Carbon-reinforced concrete is suitable for a number of applications, including façades, walls, columns, beams, floor slabs, and modular buildings, as well as for repairing and upgrading existing structures. A precast production environment appears to be particularly beneficial for manufacturing carbon-reinforced concrete components; it is thus the predominantly used method at this stage. One of the reasons for this trend relates to the uniform, optimized conditions prevailing at the precast plant, which enable the production of more slender components at a lower cost than, for instance, with cast-in-place concrete. When comparing these two methods with each other, one of the key criteria is their cost effectiveness, besides resource efficiency, manufacturing conditions, and health and safety. For economic use of carbon concrete, instead of reinforced concrete, application areas for which exposure imposes high requirements are especially suited.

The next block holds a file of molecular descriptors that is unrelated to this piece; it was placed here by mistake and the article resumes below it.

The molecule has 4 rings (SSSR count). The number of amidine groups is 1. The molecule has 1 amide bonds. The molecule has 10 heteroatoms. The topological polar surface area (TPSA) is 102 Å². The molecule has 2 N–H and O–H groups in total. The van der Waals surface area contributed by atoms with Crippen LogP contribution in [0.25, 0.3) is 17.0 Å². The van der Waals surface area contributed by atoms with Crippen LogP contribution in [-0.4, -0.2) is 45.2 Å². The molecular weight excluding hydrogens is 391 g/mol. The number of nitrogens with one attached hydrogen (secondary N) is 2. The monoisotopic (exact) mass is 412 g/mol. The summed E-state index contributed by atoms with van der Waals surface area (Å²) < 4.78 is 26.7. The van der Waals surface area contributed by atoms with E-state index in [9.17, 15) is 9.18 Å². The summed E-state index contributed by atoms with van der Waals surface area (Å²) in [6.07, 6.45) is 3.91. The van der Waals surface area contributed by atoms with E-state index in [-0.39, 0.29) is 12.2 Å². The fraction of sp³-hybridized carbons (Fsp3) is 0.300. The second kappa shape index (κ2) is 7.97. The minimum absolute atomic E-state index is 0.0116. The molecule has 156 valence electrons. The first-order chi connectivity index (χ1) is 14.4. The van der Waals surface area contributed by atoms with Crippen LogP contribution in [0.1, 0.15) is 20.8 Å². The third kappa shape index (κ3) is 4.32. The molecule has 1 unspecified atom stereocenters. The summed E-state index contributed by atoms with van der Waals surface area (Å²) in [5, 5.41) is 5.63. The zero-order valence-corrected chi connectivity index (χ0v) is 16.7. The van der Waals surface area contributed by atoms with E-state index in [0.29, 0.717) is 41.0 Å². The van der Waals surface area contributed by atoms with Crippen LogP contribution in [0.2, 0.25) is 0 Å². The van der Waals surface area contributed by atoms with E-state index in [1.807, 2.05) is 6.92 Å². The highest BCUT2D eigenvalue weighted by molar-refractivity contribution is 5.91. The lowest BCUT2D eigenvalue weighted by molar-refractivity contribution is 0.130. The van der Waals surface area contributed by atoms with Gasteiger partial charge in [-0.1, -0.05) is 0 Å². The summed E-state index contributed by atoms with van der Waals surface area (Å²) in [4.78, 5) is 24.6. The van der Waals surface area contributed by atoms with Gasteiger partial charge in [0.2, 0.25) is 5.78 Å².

Pipelines laid inside ducts and culverts are often used for transporting district heat. Such pipelines are covered with precast reinforced-concrete elements, which come with the advantage of providing maintenance access to the pipes. Previously used duct covers are susceptible to corrosion owing to their permanent contact with the soil. This is why the main issue lies in the corrosion of the steel reinforcement, besides changes in the use above ground. In the event of a breakdown, network operators may be confronted with high costs incurred by the disruption and required rehabilitation of the infrastructure. For this reason, existing duct covers are replaced with new reinforced-concrete covers as part of a preventative maintenance scheme. However, these measures do not address the underlying issue because these exceedingly massive precast items continue to be susceptible to corrosion. A feasibility study was thus conducted in order to investigate if carbon-reinforced concrete was suitable for being used for the current duct cover design. The newly developed carbon-reinforced concrete duct cover led to a reduction in weight by about 50 % while providing the same structural capacity. Furthermore, a comparison of the cost effectiveness of these two methods proved the monetary benefits associated with the use of carbon-reinforced concrete.